Review: So, is it a winner?
Geforce GTX 460 is currently pretty popular so many Nvidia partners are trying to lure customers with nonreference designs, factory overclocks or gifts. Today we’re talking about EVGA GTX 460 1GB FTW (For The Win) card that sits among the fastest factory overclocked GTX 460 cards. The GTX 460 FTW’s GPU was pushed from reference 675MHz to 850MHz, with the memory also getting a boost from 900MHz to 1000MHz. Factory overclock usually provides improved performance but of course, this comes at a price.
All the GTX 460 cards we’ve tested so far (regardless of the company or operating clocks) had no trouble running at 800+MHz, which says enough of the GF104’s overclocking potential. Those who dare not risk their warranty or doubt that they’ll manage to hit 850MHz for the GPU can thankfully resort to factory overclocked cards such as EVGA GTX 460 FTW.
GF104 is derived from Fermi architecture so no worries about DirectX 11 support. Unlike the GF100 (GTX480/470/465), the GF104 packs less transistors and runs cooler. GTX 460 will allow for pleasant gaming at 1920x1080 and its main red-team competitor is the HD 5850, although EVGA GTX 460 FTW comes pretty close to HD 5870’s scores. Bear in mind though that AMD will soon announce its HD 6800 series, which doesn’t make the GTX 460’s task of proving itself any easier.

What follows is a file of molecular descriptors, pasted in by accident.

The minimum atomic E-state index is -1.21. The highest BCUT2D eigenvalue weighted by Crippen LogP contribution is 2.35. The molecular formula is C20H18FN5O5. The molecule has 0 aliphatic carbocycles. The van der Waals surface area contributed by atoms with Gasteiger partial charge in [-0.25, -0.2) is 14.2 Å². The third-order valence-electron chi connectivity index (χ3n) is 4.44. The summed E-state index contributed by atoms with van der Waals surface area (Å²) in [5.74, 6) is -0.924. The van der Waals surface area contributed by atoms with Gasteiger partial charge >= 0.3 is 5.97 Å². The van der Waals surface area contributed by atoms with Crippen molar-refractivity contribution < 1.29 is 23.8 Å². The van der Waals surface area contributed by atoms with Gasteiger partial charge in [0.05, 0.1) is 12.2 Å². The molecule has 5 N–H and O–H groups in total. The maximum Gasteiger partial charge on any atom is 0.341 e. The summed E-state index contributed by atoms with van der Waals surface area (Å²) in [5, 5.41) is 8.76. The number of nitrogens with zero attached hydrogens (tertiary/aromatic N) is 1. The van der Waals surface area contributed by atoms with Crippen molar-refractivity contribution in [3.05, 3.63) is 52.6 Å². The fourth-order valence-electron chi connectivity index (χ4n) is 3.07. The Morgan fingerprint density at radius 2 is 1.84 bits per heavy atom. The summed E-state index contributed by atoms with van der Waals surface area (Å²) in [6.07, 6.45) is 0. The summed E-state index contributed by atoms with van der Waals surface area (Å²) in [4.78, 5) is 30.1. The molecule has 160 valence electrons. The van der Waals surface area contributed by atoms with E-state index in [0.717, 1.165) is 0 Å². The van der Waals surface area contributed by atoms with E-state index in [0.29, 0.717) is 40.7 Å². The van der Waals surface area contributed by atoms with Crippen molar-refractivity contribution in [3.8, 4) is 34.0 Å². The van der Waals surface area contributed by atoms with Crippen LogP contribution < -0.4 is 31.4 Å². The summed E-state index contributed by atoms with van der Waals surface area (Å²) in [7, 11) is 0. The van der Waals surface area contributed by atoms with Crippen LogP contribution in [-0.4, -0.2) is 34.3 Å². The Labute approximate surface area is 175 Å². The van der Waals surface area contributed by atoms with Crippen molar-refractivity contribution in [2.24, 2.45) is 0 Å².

Before we move on, not that Nvidia offers two versions of GTX 460 cards – one with 768MB and the other with 1024MB of GDDR5 memory. However, it’s not only the frame buffer that is different and it ultimately affects performance so the GTX 460 768MB is a bit slower. Furthermore, the 768MB version of GTX 460 cards come with 192-bit memory bus, whereas the 1024MB versin comes with a 256-bit bus. This directly affects ROP units as well, so the 1024MB version of the card comes with 32 ROPs whereas the 768MB version comes with 24. Clocks for the GPU and memory are identical on both cards.
We recieved the card in EVGA's typical packaging. In the box we found a mini-HDMI-to-HDMI cable (about 2m in length), VGA converter, software CD, a large „EVGA Geforce GTX 400 GPUs“ sticker and a small „Powered by EVGA“ sticker.
The card comes with reference dual-slot cooling which does a good job cooling the GF104.
In the center of the cooler is a fan with 11 fins, with the aluminum heatsink and copper heatpipe visible underneath the fan. The fan RPM is controlled via the card's BIOS but we're pretty confident that many users will leave it as it is since the fan is pretty quiet.
EVGA GTX 460 FTW comes with reference set of video outs – two dual-link DVIs and one mini-HDMI out.
Like the reference card, EVGA's GTX 460 FTW requires two 6-pin power connectors.
We already said that this is a reference design, but there is one little difference – passive, black mosfet heatsink, which can be seen on the picture below.
EVGA's GTX 460 FTW 1GB is 2-Way SLI ready as it comes with one SLI connector.
Motherboard: EVGA 4xSLI
CPU: Core i7 965 XE (Intel EIST and Vdrop enabled)